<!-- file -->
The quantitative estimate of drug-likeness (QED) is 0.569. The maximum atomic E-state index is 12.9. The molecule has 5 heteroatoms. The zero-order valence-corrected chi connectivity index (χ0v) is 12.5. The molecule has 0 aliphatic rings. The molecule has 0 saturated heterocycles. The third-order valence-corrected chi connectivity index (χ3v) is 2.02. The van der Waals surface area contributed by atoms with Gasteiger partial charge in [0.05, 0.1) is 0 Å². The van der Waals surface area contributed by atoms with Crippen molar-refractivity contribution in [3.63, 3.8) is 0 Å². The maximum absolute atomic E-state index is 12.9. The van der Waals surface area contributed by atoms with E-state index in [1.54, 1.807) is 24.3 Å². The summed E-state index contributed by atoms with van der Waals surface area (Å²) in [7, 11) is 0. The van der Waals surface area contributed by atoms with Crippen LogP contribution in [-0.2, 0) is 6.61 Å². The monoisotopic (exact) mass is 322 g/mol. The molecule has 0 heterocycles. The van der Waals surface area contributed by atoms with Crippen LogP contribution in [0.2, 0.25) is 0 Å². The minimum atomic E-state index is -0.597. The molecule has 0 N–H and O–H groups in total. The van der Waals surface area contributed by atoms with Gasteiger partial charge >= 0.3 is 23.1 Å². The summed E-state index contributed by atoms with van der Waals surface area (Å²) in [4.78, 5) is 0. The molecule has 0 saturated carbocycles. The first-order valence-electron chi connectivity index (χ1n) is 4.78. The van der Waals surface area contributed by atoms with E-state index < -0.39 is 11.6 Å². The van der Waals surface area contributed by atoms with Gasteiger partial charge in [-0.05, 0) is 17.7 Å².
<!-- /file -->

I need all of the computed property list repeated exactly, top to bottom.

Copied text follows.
The quantitative estimate of drug-likeness (QED) is 0.569. The maximum atomic E-state index is 12.9. The molecule has 5 heteroatoms. The zero-order valence-corrected chi connectivity index (χ0v) is 12.5. The molecule has 0 aliphatic rings. The molecule has 0 saturated heterocycles. The third-order valence-corrected chi connectivity index (χ3v) is 2.02. The van der Waals surface area contributed by atoms with Gasteiger partial charge in [0.05, 0.1) is 0 Å². The van der Waals surface area contributed by atoms with Crippen molar-refractivity contribution in [3.63, 3.8) is 0 Å². The maximum absolute atomic E-state index is 12.9. The van der Waals surface area contributed by atoms with E-state index in [1.54, 1.807) is 24.3 Å². The summed E-state index contributed by atoms with van der Waals surface area (Å²) in [7, 11) is 0. The van der Waals surface area contributed by atoms with Crippen LogP contribution in [-0.2, 0) is 6.61 Å². The monoisotopic (exact) mass is 322 g/mol. The molecule has 0 heterocycles. The van der Waals surface area contributed by atoms with Crippen LogP contribution in [0.2, 0.25) is 0 Å². The minimum atomic E-state index is -0.597. The molecule has 0 N–H and O–H groups in total. The van der Waals surface area contributed by atoms with Gasteiger partial charge >= 0.3 is 23.1 Å². The summed E-state index contributed by atoms with van der Waals surface area (Å²) in [4.78, 5) is 0. The molecule has 0 saturated carbocycles. The first-order valence-electron chi connectivity index (χ1n) is 4.78. The van der Waals surface area contributed by atoms with E-state index < -0.39 is 11.6 Å². The van der Waals surface area contributed by atoms with Gasteiger partial charge in [-0.05, 0) is 17.7 Å².